Press briefing notes on Myanmar

More than 100 days after the coup in Myanmar, the military authorities are showing no sign of letting up in their brutal crackdown on opponents in a bid to consolidate their hold on power. At the same time, there is no weakening of the resolve of the civil disobedience movement and other facets of opposition to the coup leaders.

As of 10 May, credible sources indicate that the security forces, using unnecessary, disproportionate and lethal force to suppress demonstrations and other forms of public participation, have killed at least 782 individuals since the coup on 1 February. While much of the world's attention has been on the number of peaceful protesters and bystanders killed by the security forces, the authorities continue to commit other gross human rights violations against the people of Myanmar.

There are daily raids on private homes and offices, and more than 3,740 people are currently in detention. We are deeply alarmed that the whereabouts and fate of hundreds of these individuals are unknown. These are situations that may amount to enforced disappearances.

Of those in custody, the vast majority have not been brought before a judge, while most of the 86 people prosecuted thus far have been tried in secret, with limited or no access to any form of legal counsel. Military tribunals and courts martial have been established in several townships in which martial law was declared. At least 25 individuals have received the death sentence to date – some 20 of whom were tried in absentia.

Over the past month, the military leadership has issued over 1,561 arrest warrants targeting civil society activists, trade unionists, journalists, academics, public personalities and online voices, so driving the vast majority of them underground. To intensify pressure, the military authorities have resorted to taking relatives of wanted people into custody to force them to turn themselves in to the police.

The military authorities are also stepping up their efforts to pressure civil servants back to work. In recent weeks, the coup leadership has dismissed, removed, or suspended more than 3,000 civil servants – nearly 70 per cent of those targeted have been women. Those suspended include 990 university professors, researchers and assistants who in the last few days have been suspended for failing to report to work. There are reports that up to 11,000 more educational workers were suspended on Monday.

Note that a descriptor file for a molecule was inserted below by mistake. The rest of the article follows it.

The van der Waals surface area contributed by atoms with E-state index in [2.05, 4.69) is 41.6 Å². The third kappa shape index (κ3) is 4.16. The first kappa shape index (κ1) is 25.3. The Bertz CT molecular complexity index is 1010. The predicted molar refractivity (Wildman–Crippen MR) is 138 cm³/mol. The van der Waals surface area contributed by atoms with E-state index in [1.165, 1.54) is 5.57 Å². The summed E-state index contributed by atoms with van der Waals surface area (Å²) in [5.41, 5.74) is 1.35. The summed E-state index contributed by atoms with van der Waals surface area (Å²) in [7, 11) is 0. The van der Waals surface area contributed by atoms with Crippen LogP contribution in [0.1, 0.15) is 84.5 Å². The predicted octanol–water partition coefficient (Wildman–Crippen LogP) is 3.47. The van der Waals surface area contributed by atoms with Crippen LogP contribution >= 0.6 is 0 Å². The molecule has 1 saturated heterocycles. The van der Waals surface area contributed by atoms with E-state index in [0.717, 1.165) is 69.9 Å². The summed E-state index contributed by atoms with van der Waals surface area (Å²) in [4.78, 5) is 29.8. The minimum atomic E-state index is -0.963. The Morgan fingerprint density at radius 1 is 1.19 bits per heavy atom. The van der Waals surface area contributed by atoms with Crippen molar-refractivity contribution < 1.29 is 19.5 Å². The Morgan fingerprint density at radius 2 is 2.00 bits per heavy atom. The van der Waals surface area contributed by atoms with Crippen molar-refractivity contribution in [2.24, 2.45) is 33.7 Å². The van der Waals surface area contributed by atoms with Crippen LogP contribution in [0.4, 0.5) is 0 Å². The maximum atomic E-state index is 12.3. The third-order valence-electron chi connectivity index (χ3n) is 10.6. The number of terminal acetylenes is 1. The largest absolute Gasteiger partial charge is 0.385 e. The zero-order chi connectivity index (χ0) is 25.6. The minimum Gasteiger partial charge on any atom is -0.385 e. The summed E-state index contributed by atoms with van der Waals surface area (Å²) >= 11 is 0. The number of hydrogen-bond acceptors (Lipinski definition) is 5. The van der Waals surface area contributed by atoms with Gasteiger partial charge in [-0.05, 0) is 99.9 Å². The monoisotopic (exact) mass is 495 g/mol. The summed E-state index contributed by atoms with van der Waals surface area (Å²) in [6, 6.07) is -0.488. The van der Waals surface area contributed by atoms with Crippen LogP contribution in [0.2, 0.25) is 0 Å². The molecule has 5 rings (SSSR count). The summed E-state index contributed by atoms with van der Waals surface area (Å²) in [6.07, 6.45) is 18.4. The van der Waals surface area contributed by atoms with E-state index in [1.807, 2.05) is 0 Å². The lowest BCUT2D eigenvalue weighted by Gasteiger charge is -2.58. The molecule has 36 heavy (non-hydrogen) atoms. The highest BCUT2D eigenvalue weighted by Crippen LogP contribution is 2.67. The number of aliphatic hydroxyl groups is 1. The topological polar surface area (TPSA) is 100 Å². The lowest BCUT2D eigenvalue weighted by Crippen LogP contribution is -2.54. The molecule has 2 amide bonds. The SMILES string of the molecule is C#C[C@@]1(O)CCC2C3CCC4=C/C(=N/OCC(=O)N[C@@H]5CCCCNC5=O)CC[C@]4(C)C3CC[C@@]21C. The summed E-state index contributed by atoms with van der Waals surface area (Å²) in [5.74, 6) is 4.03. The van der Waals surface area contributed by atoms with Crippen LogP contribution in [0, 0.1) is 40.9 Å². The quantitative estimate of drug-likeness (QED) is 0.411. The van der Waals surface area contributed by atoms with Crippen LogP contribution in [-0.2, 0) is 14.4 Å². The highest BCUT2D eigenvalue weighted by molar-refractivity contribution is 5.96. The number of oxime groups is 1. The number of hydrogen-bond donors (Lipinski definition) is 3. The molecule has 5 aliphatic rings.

We are also deeply concerned about the situation of people fleeing persecution, especially human rights defenders and journalists.

As the armed conflicts between the Tatmadaw and some of the ethnic armed organizations, particularly in Kachin and Kayin states, have intensified, people seeking protection are being forced to consider seeking safety outside the country. When they do so, they should receive such protection and support from Myanmar's neighbours.

It is clear that there needs to be greater international involvement to prevent the human rights situation in Myanmar from deteriorating further. Despite the five-point plan agreed at the ASEAN leaders' meeting on 24 April, the Myanmar military leadership has shown no sign of abiding by it. We call on ASEAN to react quickly and to intensify its actions to ensure the military keeps to these commitments and to hold them accountable for failing to do so.